• there has been a separation or challenge to the abuser’s control (e.g. victim files for a protection order)
  • the victim is afraid of the abuser
  • the victim is isolated.
Many young women may be in a potentially abusive relationship and not even know it.

Many young women don’t realise that they don’t have to be in a living with their boyfriend or married to be at risk of abuse or even murder.

Dating violence is common – it can be physical, sexual and/or psychological abuse.

Warning signs include:
  • Extreme jealousy and possessiveness
  • Controlling behaviour (controlling what you do, say, wear, who you talk to)
  • Threats
  • Stalking
  • Monitoring (txting or calling many times a day, checking up on you)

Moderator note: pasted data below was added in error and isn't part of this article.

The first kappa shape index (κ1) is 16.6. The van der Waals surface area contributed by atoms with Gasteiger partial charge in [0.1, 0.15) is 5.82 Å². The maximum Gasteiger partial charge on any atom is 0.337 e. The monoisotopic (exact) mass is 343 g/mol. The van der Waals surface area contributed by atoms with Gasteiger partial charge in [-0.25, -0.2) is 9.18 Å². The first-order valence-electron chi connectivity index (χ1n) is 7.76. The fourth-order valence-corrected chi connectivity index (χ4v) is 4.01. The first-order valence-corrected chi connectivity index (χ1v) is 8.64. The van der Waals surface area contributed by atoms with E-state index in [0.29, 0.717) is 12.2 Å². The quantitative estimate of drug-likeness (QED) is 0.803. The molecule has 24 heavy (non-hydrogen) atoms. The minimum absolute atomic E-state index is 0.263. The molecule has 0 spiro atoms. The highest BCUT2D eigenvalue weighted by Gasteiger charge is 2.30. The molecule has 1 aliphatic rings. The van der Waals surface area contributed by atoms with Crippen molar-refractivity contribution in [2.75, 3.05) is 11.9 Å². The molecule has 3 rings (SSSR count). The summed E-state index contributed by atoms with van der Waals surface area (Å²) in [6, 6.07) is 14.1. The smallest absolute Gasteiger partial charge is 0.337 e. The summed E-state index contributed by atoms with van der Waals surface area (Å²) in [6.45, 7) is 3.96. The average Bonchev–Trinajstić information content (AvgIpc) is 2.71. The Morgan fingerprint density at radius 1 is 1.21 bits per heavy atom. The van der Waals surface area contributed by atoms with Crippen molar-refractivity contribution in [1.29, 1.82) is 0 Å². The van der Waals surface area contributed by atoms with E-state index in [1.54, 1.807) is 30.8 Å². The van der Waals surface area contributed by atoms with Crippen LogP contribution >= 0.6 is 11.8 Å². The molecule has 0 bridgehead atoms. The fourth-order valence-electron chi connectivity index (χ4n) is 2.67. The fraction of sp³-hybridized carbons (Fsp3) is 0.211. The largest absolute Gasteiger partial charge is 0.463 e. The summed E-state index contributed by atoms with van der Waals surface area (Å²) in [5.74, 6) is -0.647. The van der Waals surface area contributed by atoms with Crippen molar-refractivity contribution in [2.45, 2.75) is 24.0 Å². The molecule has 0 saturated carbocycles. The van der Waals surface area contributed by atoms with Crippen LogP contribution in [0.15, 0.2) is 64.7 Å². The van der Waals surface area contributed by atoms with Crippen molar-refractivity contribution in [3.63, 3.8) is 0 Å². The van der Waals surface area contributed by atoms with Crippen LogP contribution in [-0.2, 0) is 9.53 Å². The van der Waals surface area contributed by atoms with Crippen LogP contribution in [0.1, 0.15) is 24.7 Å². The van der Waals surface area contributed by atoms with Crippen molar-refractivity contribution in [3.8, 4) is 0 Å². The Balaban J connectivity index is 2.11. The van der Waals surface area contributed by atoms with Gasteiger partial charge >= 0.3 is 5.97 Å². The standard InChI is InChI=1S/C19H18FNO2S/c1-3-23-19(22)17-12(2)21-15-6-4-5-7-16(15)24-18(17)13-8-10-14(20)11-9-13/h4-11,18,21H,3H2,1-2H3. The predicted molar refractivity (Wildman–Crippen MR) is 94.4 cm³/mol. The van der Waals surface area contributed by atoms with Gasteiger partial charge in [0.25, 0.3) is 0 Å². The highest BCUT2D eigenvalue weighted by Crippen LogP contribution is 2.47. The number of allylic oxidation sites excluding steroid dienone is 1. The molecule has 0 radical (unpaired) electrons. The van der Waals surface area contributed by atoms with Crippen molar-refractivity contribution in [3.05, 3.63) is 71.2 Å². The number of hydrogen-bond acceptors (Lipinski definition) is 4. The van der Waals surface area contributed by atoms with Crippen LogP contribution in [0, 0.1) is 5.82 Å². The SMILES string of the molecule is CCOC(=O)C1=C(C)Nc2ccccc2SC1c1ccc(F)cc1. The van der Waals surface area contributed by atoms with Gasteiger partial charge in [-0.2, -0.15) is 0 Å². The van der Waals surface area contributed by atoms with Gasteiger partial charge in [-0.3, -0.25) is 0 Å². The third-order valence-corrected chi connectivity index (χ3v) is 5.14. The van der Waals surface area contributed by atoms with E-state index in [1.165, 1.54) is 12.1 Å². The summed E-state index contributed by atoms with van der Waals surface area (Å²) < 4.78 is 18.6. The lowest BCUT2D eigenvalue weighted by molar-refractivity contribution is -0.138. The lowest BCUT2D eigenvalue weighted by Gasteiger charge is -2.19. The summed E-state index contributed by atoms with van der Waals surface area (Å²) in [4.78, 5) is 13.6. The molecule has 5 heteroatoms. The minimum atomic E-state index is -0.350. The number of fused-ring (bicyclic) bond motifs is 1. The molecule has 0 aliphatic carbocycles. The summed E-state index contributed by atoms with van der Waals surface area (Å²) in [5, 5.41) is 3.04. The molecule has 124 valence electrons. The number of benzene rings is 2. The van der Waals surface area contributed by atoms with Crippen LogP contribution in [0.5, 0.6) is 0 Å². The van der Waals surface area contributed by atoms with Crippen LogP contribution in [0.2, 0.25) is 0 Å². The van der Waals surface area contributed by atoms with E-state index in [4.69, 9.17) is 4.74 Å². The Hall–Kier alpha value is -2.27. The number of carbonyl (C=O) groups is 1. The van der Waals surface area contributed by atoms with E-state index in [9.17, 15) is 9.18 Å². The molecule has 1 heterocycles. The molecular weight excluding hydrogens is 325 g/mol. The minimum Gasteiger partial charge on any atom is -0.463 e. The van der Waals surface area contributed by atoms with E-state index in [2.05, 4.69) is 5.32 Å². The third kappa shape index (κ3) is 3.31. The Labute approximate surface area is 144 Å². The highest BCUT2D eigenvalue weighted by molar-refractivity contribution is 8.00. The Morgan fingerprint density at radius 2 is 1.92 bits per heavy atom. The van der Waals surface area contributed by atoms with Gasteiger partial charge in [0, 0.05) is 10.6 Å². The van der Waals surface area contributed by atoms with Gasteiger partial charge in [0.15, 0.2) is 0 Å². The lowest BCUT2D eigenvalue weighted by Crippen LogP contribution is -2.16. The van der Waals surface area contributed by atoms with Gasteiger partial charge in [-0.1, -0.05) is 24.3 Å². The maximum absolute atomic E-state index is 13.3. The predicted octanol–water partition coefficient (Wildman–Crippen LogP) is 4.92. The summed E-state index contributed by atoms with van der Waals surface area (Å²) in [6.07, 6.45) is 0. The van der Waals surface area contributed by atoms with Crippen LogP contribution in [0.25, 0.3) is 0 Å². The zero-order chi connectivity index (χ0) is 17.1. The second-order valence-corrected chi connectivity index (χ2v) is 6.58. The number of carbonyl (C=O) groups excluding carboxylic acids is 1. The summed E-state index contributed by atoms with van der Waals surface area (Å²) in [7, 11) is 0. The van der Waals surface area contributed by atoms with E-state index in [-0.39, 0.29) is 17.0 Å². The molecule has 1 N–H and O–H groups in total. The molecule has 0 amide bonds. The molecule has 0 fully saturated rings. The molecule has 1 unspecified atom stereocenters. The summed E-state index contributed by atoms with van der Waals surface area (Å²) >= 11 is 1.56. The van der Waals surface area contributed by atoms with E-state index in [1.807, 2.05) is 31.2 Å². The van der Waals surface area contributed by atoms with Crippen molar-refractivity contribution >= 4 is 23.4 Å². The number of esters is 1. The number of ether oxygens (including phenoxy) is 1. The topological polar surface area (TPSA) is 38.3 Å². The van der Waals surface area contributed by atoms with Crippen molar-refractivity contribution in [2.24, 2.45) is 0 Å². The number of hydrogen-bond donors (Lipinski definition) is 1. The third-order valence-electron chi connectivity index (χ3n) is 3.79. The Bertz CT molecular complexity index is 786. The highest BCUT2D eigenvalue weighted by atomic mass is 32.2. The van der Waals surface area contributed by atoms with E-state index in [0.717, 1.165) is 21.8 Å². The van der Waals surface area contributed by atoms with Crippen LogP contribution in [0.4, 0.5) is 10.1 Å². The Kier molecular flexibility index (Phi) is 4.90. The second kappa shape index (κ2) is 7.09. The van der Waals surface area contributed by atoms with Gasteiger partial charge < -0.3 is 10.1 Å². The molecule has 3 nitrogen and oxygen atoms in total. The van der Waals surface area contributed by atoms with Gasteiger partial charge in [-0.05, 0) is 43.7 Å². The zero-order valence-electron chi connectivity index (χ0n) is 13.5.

• Isolation (ignoring or criticising your friends, making it hard for you to see your friends and family)
  • Sexual coercion
  • Humiliating or criticising or putting you down
  • Using force, or any physical violence
FOR PARENTS- Warning Signs of a Controlling Relationship.
Abusers often isolate their victims so that they become emotionally dependent
  • Does your daughter have fewer friends, have friends who say they don’t like her boyfriend, or seem to be withdrawing from the family?
  • Abusers often seem romantic and caring, but the constant contact and attention is actually a tactic of control
  • Does your daughter's boyfriend call or text her constantly, get upset if she doesn’t reply immediately, or always question her about what she has been doing?
  • Abusers are often jealous and possessive, believing they own their partner
  • Does her boyfriend declare his love very early in the relationship, excuse his jealousy as a sign of ‘love’, or get upset if she speaks to another boy?
  • Abusers commonly have controlling behaviours and feel entitled
  • Does he tell or ‘advise’ your daughter about her friends, clothes, hairstyle, and activities? Is he always the one to make decisions about what they do? Does he force